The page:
The world of education in the K–12 setting is constantly changing. The most recent shift in educational reform is the Common Core State Standards (CCSS). These new standards require students to think critically and demonstrate higher depths of knowledge. As a result, teachers are faced with the large task of realigning curriculum, instruction, and assessments to meet the new demands of Common Core. Unfortunately, with new standards and new expectations for assessments, teachers may feel overwhelmed and overextended. Professional Learning Communities (PLCs) offer a structure in which educators are able to collaborate and align content across grade levels. The six guiding principles outlined by DuFour, DuFour, and Eaker require PLC teams to state a shared vision, maintain a collaborative culture, collective inquiry, action orientation, commitment to continuous improvement, and result orientation. These principles, when combined with curriculum, instruction, and assessments, and the key elements of the CCSS provided the conceptual framework for this study. This study confirms when PLC structures are implemented with authenticity; individual members are better equipped to withstand the unpredictable changes in education.
This qualitative case study sought to better understand the manner in which PLC structures supported the development of curriculum, instruction, and assessments for 7th and 8th grade Common Core math. Through semi-structured interviews during the beginning and end of the first semester, multiple observations of PLC meetings, and document analysis, this study determined the following findings. First, this case study found that curriculum development for the Common Core Standards was supported as individual members built capacity between each other to redevelop new district-mandated textbooks. Second, instruction strategies for the new standards was maintained as PLC members demonstrated high levels of trust with each other in an effort to share individual shortcomings and challenges. Third, assessment development required teachers to reflect on both curriculum and instruction in an effort to promote student achievement. Finally, an unexpected finding of shared decision making was determined through participant interviews. Participants longed for greater autonomy within their PLC structures, and hoped to have greater input in the larger overarching decisions made school wide.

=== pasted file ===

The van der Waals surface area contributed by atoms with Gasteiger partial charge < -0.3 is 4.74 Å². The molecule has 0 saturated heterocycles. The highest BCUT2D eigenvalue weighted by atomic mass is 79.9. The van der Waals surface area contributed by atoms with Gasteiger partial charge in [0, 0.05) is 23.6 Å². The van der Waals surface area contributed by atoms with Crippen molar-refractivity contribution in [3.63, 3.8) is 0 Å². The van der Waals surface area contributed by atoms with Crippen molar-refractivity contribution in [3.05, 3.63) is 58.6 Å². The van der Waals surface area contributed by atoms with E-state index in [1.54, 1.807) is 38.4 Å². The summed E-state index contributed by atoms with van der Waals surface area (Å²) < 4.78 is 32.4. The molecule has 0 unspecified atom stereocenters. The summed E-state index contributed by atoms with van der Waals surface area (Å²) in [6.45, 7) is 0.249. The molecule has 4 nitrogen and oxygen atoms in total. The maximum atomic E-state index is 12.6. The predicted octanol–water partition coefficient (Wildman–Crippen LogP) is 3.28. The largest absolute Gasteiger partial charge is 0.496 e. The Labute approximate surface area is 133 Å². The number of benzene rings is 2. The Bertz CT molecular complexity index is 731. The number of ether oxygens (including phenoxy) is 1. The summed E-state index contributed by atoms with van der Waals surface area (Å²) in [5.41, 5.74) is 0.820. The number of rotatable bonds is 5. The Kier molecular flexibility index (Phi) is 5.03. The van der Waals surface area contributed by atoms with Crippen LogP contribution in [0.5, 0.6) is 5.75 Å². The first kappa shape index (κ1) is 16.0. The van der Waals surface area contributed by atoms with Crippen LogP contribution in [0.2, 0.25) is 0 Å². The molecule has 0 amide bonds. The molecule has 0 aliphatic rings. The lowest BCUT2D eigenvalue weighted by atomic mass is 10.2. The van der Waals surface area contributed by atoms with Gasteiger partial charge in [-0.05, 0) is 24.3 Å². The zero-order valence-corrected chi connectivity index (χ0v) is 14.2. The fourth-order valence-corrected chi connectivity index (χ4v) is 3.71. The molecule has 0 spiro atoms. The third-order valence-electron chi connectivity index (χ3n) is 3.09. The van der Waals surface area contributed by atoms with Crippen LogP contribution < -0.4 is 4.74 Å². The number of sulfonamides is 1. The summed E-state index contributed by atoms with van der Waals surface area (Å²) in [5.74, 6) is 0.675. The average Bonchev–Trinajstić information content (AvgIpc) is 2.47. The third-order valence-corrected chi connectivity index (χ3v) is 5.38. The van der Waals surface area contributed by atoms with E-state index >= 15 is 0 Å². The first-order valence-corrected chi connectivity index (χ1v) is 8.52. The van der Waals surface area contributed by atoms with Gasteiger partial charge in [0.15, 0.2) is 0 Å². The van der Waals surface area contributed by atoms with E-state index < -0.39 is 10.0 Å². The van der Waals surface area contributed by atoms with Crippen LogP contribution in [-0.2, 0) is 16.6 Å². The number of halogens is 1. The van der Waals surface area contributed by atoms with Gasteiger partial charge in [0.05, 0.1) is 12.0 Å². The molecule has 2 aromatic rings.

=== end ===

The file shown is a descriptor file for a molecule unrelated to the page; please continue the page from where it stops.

The implications of this study encourage educators in various school settings—urban, suburban, and rural—to continuously improve year after year through PLCs. Regardless of new reforms in education, PLC structures provide a stable environment for educators to professionally learn in their site communities. The recommendations for this qualitative case study include suggestions for policy, practice, and future research. For policy, district members and officials would be well advised to provide additional professional development days for all certificated staff on how to authentically implement PLC structures at school sites. For practice, the major themes of capacity building, trust, reflection, and shared decision making can guide PLC teams as they practice true collaboration through PLC structures. Once PLC structures are authentically implemented, curriculum development can begin, instructional strategies can be shared and improved, and assessments can be effectively aligned to new standards. For future research, it is recommended that the scope of study be expanded to include the K–12 grades as well as extend the study for multiple years. As educators and school sites continue to make greater meaning of the CCSS, the impact of PLC structures in relation to student achievement will improve. Therefore, additional research on the effectiveness of PLC structures in relation to curriculum, instruction, and assessments will be richer as Common Core continues to be implemented.
|Commitee:||Magee, Connie, Slater, Charles|
|School:||California State University, Long Beach|
|School Location:||United States -- California|
|Source:||DAI-A 77/11(E), Dissertation Abstracts International|
|Keywords:||Communities, Core, Curriculum, Learning, Math, Professional, School, Teachers|
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